U.S. Fish and Wildlife Service Official Pressured to Reverse Environmental Permit Decision

Silencing Science Tracker

U.S. Fish and Wildlife Service Official Pressured to Reverse Environmental Permit Decision

On July 8, 2019 CNN published an article revealing that in the summer of 2017, Steve Spangle, then a U.S. Fish and Wildlife Service (FWS) official in Arizona, was pressured to reverse a decision that was preventing a massive housing development project from moving forward. As Arizona’s top FWS official in charge of reviewing the environmental impacts of proposed projects, Spangle evaluated a proposal by developer Mike Ingram to build the Villages at Vigneto, a 28,000 home resort community. In October 2016, Spangle issued his decision indicating “direct and indirect effects to threatened and endangered species… are reasonably certain to occur,” and ordering Ingram to conduct an in-depth biological assessment before proceeding.

In August 2017, Spangle was contacted by Peg Romanik, a solicitor at the U.S. Department of the Interior. On behalf of a “high-level political appointee within the Department of the Interior,” Romanik strongly urged Spangle to rescind his previous decision and allow the project to proceed.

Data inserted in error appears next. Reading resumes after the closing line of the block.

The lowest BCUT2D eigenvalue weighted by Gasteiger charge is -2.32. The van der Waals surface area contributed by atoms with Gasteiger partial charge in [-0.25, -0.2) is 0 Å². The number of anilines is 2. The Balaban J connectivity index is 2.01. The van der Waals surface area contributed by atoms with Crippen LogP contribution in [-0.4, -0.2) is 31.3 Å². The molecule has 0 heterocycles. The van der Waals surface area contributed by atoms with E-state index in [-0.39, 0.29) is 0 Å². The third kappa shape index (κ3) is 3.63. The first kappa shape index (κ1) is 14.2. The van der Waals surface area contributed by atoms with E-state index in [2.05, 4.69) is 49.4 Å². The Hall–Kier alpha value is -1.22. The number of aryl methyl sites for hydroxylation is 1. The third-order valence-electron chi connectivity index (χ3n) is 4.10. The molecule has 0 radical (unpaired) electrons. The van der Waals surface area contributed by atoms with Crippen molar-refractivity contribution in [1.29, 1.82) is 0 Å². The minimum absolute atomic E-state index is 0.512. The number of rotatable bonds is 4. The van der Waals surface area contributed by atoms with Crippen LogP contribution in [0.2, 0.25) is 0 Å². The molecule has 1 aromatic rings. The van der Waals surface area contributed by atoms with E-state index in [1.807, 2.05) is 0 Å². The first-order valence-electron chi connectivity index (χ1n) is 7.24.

It is now reported that during the summer of 2017, Ingram had a secret meeting with David Bernhardt, then the deputy Interior Secretary, and that Romanik met with Bernhardt just hours before contacting Spangle. Among other connections to the Trump Administration, Ingram has notably contributed $59,000 towards the President’s campaign and interacted with top officials at the DOI and EPA at least 11 times since Trump was inaugurated. In October 2017, Spangle issued a reversal of his previous decision. He told the Arizona Daily Star that in his 34 years working for the federal government, this was the only time he ever felt pressured to change a decision. “I made a decision, which was my authority to make in Arizona, and that was overruled by higher-ups in the administration,” he told CNN.

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